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Former Utah Marine starts East Millcreek fitness center
New studio » Trainer not into ‘high-risk, high-reward’ mentality.


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But the maxim also applies to his training ethic. While all the workouts are designed to build core strength and lean muscle, he is big on safety so that a member’s new strength is sustainable.

"I’m not about high-risk, high reward," he said.

At a glance

Help for veteran entrepreneurs

The Veterans Administration has programs to encourage veterans to start businesses and gives vets preference for government contracts, although Josiah Schultz did not use those to start 212 Fitness.

Loans for veterans are available through the Small Business Administration’s SBA’s Patriot Express Pilot Loan Initiative, www.sba.gov/content/express-programs.

Hitting 212: A Company Statement

The name of the new fitness studio — 212 Fitness — comes from the boiling temperature of water: 212 degrees.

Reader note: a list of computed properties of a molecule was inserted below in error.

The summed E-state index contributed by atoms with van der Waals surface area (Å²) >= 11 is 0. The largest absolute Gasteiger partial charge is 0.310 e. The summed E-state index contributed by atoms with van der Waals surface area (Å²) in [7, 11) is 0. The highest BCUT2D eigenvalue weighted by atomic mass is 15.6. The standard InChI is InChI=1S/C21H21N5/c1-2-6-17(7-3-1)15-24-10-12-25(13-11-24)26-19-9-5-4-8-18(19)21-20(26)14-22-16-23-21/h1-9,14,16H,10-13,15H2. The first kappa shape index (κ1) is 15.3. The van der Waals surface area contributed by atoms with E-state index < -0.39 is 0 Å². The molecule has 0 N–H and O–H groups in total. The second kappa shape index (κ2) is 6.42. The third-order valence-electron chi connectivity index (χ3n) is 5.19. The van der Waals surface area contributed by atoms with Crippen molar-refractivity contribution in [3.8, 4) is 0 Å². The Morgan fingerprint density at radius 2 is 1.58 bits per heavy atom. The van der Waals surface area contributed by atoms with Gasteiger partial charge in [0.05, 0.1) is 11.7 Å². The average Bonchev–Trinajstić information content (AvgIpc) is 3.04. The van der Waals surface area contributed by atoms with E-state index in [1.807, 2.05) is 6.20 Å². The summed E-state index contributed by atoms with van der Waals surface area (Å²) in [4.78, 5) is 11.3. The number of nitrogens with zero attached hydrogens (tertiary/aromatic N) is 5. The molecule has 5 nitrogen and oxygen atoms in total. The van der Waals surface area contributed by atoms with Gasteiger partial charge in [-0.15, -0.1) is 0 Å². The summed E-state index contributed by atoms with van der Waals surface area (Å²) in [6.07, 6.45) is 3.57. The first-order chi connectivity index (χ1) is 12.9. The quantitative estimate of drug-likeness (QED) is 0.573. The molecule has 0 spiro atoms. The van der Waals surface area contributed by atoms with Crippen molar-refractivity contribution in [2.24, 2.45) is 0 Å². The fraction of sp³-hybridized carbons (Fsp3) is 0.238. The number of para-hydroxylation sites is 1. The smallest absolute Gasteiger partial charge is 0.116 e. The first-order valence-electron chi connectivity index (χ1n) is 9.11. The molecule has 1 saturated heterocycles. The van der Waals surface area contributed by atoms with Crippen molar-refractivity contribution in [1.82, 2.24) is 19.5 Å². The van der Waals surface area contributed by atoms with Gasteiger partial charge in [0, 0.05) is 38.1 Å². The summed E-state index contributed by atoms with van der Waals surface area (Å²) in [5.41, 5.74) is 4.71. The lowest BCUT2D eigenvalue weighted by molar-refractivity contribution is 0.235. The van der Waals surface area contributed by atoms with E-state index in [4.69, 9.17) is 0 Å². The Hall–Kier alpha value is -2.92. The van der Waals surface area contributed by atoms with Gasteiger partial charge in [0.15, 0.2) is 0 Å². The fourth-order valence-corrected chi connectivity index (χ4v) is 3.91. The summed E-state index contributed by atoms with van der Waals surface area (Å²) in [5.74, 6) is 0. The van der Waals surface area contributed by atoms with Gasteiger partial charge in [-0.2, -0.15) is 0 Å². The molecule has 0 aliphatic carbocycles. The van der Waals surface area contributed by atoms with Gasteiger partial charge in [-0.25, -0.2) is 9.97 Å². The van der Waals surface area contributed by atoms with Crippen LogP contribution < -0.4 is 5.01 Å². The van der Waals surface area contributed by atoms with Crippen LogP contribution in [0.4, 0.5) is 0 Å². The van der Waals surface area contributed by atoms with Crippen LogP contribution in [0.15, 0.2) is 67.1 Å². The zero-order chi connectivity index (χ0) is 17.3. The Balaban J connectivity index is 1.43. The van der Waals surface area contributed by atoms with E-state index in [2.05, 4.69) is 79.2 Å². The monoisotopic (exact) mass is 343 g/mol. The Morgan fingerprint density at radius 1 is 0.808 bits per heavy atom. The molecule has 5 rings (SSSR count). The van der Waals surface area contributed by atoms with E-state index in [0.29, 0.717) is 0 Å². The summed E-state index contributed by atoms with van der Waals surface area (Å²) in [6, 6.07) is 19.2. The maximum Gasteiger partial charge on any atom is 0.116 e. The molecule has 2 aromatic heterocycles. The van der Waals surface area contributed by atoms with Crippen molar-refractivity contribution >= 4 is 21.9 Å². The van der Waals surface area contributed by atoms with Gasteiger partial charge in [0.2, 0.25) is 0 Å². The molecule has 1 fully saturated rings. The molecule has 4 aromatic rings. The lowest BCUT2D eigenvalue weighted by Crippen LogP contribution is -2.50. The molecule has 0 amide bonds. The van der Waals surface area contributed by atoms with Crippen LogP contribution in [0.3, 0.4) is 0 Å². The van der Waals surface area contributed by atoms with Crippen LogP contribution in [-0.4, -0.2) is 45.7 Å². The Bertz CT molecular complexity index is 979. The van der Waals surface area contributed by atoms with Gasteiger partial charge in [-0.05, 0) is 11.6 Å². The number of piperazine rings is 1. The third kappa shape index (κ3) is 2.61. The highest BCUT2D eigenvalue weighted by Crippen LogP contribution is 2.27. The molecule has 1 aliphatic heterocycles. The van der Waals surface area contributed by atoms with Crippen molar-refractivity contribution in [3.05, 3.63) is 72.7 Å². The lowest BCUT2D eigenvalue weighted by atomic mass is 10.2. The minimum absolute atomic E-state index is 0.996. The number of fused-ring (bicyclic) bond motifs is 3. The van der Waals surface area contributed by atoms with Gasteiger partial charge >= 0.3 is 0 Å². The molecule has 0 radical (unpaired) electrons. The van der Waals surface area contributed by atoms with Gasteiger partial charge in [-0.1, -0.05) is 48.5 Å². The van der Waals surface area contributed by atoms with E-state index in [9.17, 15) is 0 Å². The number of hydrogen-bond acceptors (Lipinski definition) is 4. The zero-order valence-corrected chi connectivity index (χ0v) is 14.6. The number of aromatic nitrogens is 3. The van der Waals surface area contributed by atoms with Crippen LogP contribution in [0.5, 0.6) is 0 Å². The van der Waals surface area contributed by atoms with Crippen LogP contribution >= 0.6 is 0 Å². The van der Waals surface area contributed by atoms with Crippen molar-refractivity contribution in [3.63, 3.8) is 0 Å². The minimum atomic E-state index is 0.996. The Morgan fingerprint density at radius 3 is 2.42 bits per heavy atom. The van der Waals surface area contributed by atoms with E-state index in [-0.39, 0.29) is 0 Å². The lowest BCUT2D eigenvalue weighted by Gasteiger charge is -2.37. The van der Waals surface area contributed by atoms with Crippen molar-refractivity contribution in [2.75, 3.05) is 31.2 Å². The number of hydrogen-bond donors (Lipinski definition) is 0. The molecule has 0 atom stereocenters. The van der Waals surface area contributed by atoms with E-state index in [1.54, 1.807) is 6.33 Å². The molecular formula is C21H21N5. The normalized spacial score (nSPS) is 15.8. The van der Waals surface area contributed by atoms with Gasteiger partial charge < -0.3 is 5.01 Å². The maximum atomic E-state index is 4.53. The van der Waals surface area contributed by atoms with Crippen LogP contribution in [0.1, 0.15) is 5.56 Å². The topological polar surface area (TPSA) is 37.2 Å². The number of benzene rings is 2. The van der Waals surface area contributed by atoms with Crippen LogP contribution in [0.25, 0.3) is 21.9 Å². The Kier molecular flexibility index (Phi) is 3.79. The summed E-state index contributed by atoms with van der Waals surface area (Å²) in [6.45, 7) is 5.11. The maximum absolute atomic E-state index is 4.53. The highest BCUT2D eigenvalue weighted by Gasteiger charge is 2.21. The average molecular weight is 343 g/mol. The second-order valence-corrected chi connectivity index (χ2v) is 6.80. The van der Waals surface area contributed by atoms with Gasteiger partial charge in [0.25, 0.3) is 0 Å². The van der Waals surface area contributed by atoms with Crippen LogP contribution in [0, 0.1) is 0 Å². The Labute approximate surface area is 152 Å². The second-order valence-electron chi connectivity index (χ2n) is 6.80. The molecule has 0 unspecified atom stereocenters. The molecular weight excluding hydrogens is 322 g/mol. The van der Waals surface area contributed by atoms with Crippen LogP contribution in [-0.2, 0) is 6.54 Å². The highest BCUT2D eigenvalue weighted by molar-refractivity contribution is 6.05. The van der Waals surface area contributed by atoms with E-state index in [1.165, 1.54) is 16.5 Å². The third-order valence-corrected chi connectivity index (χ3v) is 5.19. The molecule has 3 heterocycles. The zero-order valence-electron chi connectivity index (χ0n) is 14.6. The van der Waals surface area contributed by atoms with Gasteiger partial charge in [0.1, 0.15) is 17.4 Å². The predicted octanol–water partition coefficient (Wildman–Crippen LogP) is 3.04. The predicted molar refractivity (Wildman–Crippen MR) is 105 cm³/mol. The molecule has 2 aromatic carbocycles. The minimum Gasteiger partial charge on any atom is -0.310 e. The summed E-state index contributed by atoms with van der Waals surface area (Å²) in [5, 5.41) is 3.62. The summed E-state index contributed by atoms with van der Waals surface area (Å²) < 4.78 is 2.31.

“At 211 degrees, water is hot. At 212 degrees it boils. … Just one degree is transformational. This is the foundation of everything we do at 212, because we believe that one extra degree of effort makes all the difference.”

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His main goal is to help people be fit for everyday life, which in Utah often includes skiing, biking, climbing and running.

"People are realizing that their health is about more than running on a treadmill at a big box that charges $10 a month," said Schultz.

Anabel Greenlee, who is in Schultz’s 6 a.m. class several times a week, said she appreciates his attention to safety and his ability to tailor the workouts.

"We cross-country ski, hike, snowshoe, but … I can’t do everything a 30-year-old can do," said Greenlee, who is 69 and has arthritis in her knees.

"He’s good about saying, ‘Instead of jumping jacks, do toe raises. Instead of squat jumps, do this.’ I’m able to keep up."

One of her motivations is to avoid what happened to her mother, who lived into her 90s, but died after falling on stairs because she lacked the strength to hold onto the railing.

Smith, 56, said that after a year of training with Schultz, he still has sore muscles at times, a sign that his fitness is still improving.

"Josiah," he said, "has gotten me in better shape than I’ve ever been in my life."


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kmoulton@sltrib.com



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